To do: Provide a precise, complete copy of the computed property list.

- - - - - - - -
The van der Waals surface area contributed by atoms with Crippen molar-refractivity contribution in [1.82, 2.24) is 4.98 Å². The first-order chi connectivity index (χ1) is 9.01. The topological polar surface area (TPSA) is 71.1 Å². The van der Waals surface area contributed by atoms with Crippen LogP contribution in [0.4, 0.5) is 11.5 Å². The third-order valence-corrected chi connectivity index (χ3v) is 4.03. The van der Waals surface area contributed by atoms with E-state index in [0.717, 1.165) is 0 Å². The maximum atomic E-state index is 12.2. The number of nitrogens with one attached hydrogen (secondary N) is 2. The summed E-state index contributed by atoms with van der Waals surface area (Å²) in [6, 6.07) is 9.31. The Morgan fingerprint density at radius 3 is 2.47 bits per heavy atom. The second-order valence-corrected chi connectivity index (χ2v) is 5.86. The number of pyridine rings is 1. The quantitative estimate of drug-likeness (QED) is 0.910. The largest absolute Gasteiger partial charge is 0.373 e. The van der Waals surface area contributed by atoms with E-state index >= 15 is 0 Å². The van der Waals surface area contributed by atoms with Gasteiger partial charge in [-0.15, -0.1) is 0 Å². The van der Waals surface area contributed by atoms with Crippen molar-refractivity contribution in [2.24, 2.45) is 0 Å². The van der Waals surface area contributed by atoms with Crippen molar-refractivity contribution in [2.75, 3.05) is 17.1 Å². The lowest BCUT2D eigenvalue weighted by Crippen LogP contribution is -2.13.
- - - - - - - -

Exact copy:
The van der Waals surface area contributed by atoms with Crippen molar-refractivity contribution in [1.82, 2.24) is 4.98 Å². The first-order chi connectivity index (χ1) is 9.01. The topological polar surface area (TPSA) is 71.1 Å². The van der Waals surface area contributed by atoms with Crippen LogP contribution in [0.4, 0.5) is 11.5 Å². The third-order valence-corrected chi connectivity index (χ3v) is 4.03. The van der Waals surface area contributed by atoms with E-state index in [0.717, 1.165) is 0 Å². The maximum atomic E-state index is 12.2. The number of nitrogens with one attached hydrogen (secondary N) is 2. The summed E-state index contributed by atoms with van der Waals surface area (Å²) in [6, 6.07) is 9.31. The Morgan fingerprint density at radius 3 is 2.47 bits per heavy atom. The second-order valence-corrected chi connectivity index (χ2v) is 5.86. The number of pyridine rings is 1. The quantitative estimate of drug-likeness (QED) is 0.910. The largest absolute Gasteiger partial charge is 0.373 e. The van der Waals surface area contributed by atoms with E-state index >= 15 is 0 Å². The van der Waals surface area contributed by atoms with Gasteiger partial charge in [-0.15, -0.1) is 0 Å². The van der Waals surface area contributed by atoms with Crippen molar-refractivity contribution in [2.24, 2.45) is 0 Å². The van der Waals surface area contributed by atoms with Crippen molar-refractivity contribution in [2.75, 3.05) is 17.1 Å². The lowest BCUT2D eigenvalue weighted by Crippen LogP contribution is -2.13.